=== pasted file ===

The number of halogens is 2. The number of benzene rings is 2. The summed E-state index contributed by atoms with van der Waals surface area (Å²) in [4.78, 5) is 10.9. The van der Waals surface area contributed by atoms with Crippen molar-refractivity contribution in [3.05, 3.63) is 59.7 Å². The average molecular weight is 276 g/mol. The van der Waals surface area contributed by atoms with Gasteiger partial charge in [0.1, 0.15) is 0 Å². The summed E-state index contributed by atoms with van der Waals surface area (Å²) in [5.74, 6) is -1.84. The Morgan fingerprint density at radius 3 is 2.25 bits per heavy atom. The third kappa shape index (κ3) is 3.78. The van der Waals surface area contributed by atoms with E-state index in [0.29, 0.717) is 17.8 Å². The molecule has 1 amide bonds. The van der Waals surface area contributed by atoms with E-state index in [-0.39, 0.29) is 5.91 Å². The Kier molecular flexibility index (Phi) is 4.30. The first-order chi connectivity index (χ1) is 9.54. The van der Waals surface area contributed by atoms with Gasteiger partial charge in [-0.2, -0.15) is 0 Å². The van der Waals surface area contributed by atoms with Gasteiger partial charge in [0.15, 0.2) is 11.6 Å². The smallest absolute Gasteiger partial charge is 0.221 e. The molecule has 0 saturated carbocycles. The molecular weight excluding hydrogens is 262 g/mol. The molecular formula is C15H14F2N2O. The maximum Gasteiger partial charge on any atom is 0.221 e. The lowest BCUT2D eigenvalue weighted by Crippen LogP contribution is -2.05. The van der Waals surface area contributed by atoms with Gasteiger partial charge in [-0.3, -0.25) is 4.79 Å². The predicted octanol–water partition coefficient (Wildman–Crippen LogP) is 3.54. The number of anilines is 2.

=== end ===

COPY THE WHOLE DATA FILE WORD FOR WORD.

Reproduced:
The number of halogens is 2. The number of benzene rings is 2. The summed E-state index contributed by atoms with van der Waals surface area (Å²) in [4.78, 5) is 10.9. The van der Waals surface area contributed by atoms with Crippen molar-refractivity contribution in [3.05, 3.63) is 59.7 Å². The average molecular weight is 276 g/mol. The van der Waals surface area contributed by atoms with Gasteiger partial charge in [0.1, 0.15) is 0 Å². The summed E-state index contributed by atoms with van der Waals surface area (Å²) in [5.74, 6) is -1.84. The Morgan fingerprint density at radius 3 is 2.25 bits per heavy atom. The third kappa shape index (κ3) is 3.78. The van der Waals surface area contributed by atoms with E-state index in [0.29, 0.717) is 17.8 Å². The molecule has 1 amide bonds. The van der Waals surface area contributed by atoms with E-state index in [-0.39, 0.29) is 5.91 Å². The Kier molecular flexibility index (Phi) is 4.30. The first-order chi connectivity index (χ1) is 9.54. The van der Waals surface area contributed by atoms with Gasteiger partial charge in [-0.2, -0.15) is 0 Å². The van der Waals surface area contributed by atoms with Gasteiger partial charge in [0.15, 0.2) is 11.6 Å². The smallest absolute Gasteiger partial charge is 0.221 e. The molecule has 0 saturated carbocycles. The molecular weight excluding hydrogens is 262 g/mol. The molecular formula is C15H14F2N2O. The maximum Gasteiger partial charge on any atom is 0.221 e. The lowest BCUT2D eigenvalue weighted by Crippen LogP contribution is -2.05. The van der Waals surface area contributed by atoms with Gasteiger partial charge in [-0.3, -0.25) is 4.79 Å². The predicted octanol–water partition coefficient (Wildman–Crippen LogP) is 3.54. The number of anilines is 2.